Kitchen ceiling height/look of cabinets etc

borngraceFebruary 14, 2008

Met with architect yesterday morning.

Suggested 10- 12 foot ceilings in kitchen which I vetoed.

Our house is 1810 and most other ceilings in main house are 8 feet. In a couple of rooms closest to kitchen ceilings are not quite 7 feet.

He feels like we should take advantage of additon and get height and that room because it is big will look closed in.

I want it to feel harmonious with rest of house.

Am I wrong? Will it look closed in? I am maybe willing to go to 9 feet but I can't picture how cabinets look at 8 feet vs 9 ft vs 10-12 ft -- any pictures?

The kitchen addition is approx 20x23 and we are thinking about a wood ceiling (tongue and groove not bead board)

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I don't think I'd go higher than 9, but maybe someone will have amazing pictures. Our house was built in 1970 and has 8ft ceilings, and our builder couldn't believe we didn't want huge ceilings in our new kitchen/family room addition. I didn't want it to look jarringly different from the rest of the house. I'm very happy with our decision now that the addition is finished. Everything blends perfectly.

    Bookmark   February 14, 2008 at 12:09PM
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While I love taller ceilings, I agree you need to keep it in proportion to the rest of your house. I would probably do 9 feet. It would add a nice wow factor without being totally disconnected from the rest of the house.

I do have 10 feet in my kitchen but the Great Room is 14 feet. My upstairs is all 9 feet.

By the way, my upper cabinets NEVER get used. They are only for looks as they are way too high to reach anything. I still like them but they are not functional at all.

    Bookmark   February 14, 2008 at 12:35PM
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9 foot ceilings is a good compromise. I predict that you'll come to love the added height. It'll be a breath of fresh air, especially if you're living with not-quite-7' ceilings right now.

    Bookmark   February 14, 2008 at 12:43PM
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My downstairs has 9 foot ceilings, except a little less than 8 feet in the kitchen (where we are planning to tear out the dropped ceiling to regain the height). I don't think 10 feet would be so weird (especially in a big room) but 9 feet is still pretty generous and wouldn't be too jarring compared to the other rooms.

    Bookmark   February 14, 2008 at 12:55PM
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Borngrace, your situation sounds very similar to ours. Our addition only has 8ft ceilings, except for the game room which has vaulted ceilings that follow the roof line and the kitchen which has 7'7" ceilings due to a 2nd floor bath over one end of it. The neighboring rooms (circa 1775 and 1790) have 7'3" and 8ft ceilings. If our design had permitted a non-flat ceiling in the kitchen we would have let the roof rafters determine the ceiling height, because that wouldn't have seemed inappropriate in an historic sense, especially in a "utility" room like a kitchen.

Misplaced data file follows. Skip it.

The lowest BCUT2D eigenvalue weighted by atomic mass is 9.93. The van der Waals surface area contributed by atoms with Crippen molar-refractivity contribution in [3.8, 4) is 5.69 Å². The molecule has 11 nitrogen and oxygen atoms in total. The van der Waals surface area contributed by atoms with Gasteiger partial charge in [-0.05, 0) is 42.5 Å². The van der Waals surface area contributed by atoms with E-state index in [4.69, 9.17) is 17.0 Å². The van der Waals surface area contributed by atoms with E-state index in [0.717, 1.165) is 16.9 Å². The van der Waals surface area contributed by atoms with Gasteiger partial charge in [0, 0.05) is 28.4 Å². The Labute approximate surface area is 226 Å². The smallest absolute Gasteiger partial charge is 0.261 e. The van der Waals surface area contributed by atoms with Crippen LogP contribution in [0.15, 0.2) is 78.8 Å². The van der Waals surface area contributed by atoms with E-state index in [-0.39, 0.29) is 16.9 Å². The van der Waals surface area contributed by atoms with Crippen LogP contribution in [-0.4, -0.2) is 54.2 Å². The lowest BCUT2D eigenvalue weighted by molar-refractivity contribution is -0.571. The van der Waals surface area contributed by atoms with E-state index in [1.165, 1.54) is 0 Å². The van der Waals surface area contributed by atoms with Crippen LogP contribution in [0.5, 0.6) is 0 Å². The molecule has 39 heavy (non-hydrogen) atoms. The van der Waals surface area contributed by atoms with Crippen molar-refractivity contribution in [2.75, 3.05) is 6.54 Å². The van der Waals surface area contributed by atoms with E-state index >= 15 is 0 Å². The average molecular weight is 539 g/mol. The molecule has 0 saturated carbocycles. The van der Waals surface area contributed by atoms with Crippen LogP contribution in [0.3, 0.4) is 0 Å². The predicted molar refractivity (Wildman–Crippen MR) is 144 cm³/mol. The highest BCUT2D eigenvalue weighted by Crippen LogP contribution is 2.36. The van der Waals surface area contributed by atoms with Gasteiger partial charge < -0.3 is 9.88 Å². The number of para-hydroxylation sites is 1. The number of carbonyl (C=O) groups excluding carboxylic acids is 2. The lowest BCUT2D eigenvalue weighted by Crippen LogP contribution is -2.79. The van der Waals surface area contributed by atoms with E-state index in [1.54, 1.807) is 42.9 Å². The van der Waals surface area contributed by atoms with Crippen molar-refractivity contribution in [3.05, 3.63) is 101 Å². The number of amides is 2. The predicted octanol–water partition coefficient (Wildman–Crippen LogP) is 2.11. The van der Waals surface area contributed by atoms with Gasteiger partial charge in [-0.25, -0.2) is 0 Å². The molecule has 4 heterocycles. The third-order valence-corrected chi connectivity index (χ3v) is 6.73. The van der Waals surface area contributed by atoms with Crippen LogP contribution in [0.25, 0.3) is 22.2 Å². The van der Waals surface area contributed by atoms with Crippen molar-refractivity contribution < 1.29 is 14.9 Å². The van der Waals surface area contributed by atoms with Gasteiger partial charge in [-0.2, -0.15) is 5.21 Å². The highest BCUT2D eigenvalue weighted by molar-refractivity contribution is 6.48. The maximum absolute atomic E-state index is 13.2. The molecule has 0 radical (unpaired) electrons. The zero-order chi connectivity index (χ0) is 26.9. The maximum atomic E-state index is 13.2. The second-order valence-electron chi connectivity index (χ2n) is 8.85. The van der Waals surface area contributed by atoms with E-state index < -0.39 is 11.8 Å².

I agree that having a flat ceiling jump up in height significantly compared to the surrounding rooms could be jarring. How is the 20 x 23 space laid out? If it's just one big open space, then 8ft ceilings might feel low, though I have a hard time imagining 9ft feeling low. If it's visually divided into 2 or more areas, 8ft ceilings will probably feel plenty high in the context of your house. Does your architect have a lot of experience in additions to historic houses? If you're wanting the kitchen to feel like a room that could have always been there and just happens to work out nicely for modern living, there will be more than just the ceiling height that will impact that.

The cabinets themselves can be designed to look nice with any ceiling height, but there's a limit to what they can do to minimize the soaring feeling of a 12ft ceiling when you step in from a room with a 7ft ceiling.

    Bookmark   February 14, 2008 at 1:06PM
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Here is the layout as of yesterday -- I'm going to post a separate post asking for suggestions for next meeting - some things just don't work.

The 23(ish) is to the back of the range wall and does not include the pantry space which is an additional 8 feet.

Architects have a lot of experience with historic houses although the one we met with yesterday is not our primary person and so the comment about the high ceilings may be his idea and not the main architect's.

    Bookmark   February 14, 2008 at 2:14PM
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I would go at least 9'. We have 9' all throughout our first floor (except the family room which is sunken and thus 9'8") and the openness is very nice

    Bookmark   February 14, 2008 at 3:36PM
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